For mono, I mounted the clip on the bottom of the sound hole toward the middle of the pick guard. For stereo, I put the second mic toward the back of the sound hole.

The audition
First up, was the HD28V Martin, a loud and powerful solid-rosewood body, solid-spruce top guitar with scalloped, forward shifted braces for greater volume. I figured this guitar would be the ultimate test. With its loud, big bass character, could the mic deliver the guitar's midrange and top end without getting lost in the bass bloom?
With the recorder in gear, I played several minutes of strummed folks music, then I did some basic flat picking. The 24-bit replay was impressive. The Martin sounded like a Martin. No piezo-etched midrange and low treble and no need for any EQing down the bass. The mic was perfectly voiced for the guitar. The shimmer of the phosphor bronze strings and chorus strums sounded just like I hear it when I play, or when I sit in front of another player and hear him play the guitar. The big bass was big, but not overly pronounced.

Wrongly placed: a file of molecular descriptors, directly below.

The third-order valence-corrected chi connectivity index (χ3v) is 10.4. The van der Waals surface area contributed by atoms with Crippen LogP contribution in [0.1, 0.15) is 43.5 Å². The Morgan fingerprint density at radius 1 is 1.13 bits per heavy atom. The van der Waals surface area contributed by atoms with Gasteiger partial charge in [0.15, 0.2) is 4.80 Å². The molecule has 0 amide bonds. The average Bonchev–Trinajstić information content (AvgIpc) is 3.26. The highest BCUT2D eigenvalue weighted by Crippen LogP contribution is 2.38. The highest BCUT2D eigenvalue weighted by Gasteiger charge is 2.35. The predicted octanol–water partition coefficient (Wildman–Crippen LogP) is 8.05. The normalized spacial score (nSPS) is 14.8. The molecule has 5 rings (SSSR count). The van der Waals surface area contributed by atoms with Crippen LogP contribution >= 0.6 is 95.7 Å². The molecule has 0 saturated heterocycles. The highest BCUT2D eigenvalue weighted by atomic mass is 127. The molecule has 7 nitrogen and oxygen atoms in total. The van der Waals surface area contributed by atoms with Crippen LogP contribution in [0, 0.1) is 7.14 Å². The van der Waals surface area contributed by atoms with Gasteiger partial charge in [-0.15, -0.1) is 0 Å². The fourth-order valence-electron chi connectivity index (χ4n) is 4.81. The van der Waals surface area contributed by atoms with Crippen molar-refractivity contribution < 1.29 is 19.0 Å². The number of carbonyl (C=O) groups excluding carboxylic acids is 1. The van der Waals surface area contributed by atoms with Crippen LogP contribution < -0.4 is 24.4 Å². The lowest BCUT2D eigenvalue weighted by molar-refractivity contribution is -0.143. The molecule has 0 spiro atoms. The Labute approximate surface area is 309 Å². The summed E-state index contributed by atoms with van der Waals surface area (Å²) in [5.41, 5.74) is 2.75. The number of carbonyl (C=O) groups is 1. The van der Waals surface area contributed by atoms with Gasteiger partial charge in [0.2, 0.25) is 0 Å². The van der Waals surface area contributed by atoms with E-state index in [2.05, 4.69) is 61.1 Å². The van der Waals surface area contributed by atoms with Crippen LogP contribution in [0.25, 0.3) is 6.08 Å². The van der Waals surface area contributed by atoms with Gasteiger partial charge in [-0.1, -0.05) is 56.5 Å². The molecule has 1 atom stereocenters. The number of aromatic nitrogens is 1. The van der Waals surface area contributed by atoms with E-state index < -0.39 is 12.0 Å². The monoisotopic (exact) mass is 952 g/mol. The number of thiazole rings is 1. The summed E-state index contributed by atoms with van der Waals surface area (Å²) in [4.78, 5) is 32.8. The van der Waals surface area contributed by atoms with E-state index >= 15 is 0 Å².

I am not surprised that Bruce Bartlett would come out with a high-quality array of microphone products. With his years of recording and design experience, the Spark Mini-Mic is a top-tier microphone in its performance for an amazing low price.

Next up was the Gibson SJ-200. Same result; the jangly, emphasized midrange and low treble — with tight bass — were transmitted by the Spark mics with incredible accuracy. And even if I played loud, the mic was not overwhelmed as long as preamp gain was kept in check. It should be pointed out that the 24-bit recordings also showcased the dynamic range of this mic; its openness and level changes were laid down on the recorded tracks with precision.
Since the mic did so well on the big body guitars, it was a foregone conclusion that ti would do well on the Martin 00-18V, a small-body, fingerpicking guitar with sold-spruce top and Honduran mahogany body. I was correct. The warm, plucky character combined with the mahogany body overtones and resonance really showcased the classic, small body Martin sound.